Afghans in Turkey literally number in the thousands and are overwhelmingly made up of recent illegal migrants, refugees and asylum seekers.
Afghan migration to Turkey dates back to the Soviet invasion of Afghanistan, when incumbent president Kenan Evren invited 4000 and 2200 Afghans of Turkish origin back to Turkey in 1982 and 1983 respectively. However, no proper records were kept during the period and due to the obscure state of irregular migration to Turkey, maintaining accurate statistics of Afghan migration has been difficult. It is suggested that many of the Afghans who had Turkish origins lived in a manner quite similar to Iraqi Turkmens, thereby integrating easily by making use of previously created networks. In 2002, an article by the Turkish newspaper Hurriyet claimed there were "thousands" of Afghans living throughout the country.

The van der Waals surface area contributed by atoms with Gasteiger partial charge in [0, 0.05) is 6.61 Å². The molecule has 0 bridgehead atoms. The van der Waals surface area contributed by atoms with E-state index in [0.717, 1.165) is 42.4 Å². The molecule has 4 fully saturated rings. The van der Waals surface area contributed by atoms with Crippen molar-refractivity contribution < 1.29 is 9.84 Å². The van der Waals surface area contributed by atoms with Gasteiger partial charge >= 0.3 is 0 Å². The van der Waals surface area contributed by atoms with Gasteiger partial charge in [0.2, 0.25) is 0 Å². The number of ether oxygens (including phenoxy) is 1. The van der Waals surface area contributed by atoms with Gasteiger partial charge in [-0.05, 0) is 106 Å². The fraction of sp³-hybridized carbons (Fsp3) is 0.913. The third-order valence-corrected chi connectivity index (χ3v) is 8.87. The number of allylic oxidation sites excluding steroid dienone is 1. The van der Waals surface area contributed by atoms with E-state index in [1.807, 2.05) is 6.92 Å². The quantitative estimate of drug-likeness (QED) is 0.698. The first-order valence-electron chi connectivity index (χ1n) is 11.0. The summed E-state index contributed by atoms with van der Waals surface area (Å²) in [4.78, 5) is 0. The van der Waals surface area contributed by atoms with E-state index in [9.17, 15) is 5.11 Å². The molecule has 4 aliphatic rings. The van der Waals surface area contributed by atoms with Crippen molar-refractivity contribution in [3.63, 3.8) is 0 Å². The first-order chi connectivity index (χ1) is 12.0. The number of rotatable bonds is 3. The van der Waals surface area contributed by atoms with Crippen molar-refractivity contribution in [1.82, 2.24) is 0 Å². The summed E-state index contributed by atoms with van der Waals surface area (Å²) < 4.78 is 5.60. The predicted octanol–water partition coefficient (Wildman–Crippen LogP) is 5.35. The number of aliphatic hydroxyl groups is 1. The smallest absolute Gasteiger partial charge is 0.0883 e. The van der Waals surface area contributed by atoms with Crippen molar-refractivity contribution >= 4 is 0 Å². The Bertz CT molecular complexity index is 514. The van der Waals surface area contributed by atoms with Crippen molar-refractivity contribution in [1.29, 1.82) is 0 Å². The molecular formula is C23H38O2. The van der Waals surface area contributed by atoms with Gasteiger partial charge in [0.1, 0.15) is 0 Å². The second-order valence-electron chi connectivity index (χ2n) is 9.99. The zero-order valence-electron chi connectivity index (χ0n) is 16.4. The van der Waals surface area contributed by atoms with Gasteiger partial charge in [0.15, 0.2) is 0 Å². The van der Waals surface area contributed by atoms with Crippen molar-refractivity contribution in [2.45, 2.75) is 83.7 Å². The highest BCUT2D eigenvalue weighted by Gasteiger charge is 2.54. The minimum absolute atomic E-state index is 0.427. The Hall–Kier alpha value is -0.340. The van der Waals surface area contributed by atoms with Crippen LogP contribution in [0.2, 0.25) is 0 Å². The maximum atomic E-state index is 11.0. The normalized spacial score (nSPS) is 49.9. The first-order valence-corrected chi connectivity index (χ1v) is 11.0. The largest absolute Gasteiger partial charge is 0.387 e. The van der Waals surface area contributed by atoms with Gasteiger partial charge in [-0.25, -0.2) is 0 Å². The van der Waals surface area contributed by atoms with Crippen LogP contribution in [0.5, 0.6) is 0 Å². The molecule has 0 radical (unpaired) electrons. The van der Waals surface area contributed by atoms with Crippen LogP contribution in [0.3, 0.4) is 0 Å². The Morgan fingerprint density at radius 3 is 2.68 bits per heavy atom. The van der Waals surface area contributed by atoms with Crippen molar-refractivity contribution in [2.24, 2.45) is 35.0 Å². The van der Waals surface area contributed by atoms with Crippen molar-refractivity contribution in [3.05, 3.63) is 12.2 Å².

Recent migration 
Afghans are one of the largest irregular migrant groups in Turkey. From the period 2003-2007, the number of Afghans apprehended were significant, with statistics almost doubling during the last year. Most had fled the War in Afghanistan. In 2005, refugees from Afghanistan numbered 300 and made a sizeable proportion of Turkey's registered migrants. Most of them were spread out over satellite cities with Van and Ağrı being the most specific locations. In the following years, the number of Afghans entering Turkey greatly increased, second only to migrants from Iraq; in 2009, there were 16,000 people designated under the Iraq-Afghanistan category. Despite a dramatic 50 percent reduction by 2010, reports confirmed hundreds living and working in Turkey. As of January 2010, Afghans consisted one-sixth of the 26,000 remaining refugees and asylum seekers. By the end 2011, their numbers are expected to surge up to 10,000, making them the largest population and surpass other groups.
See also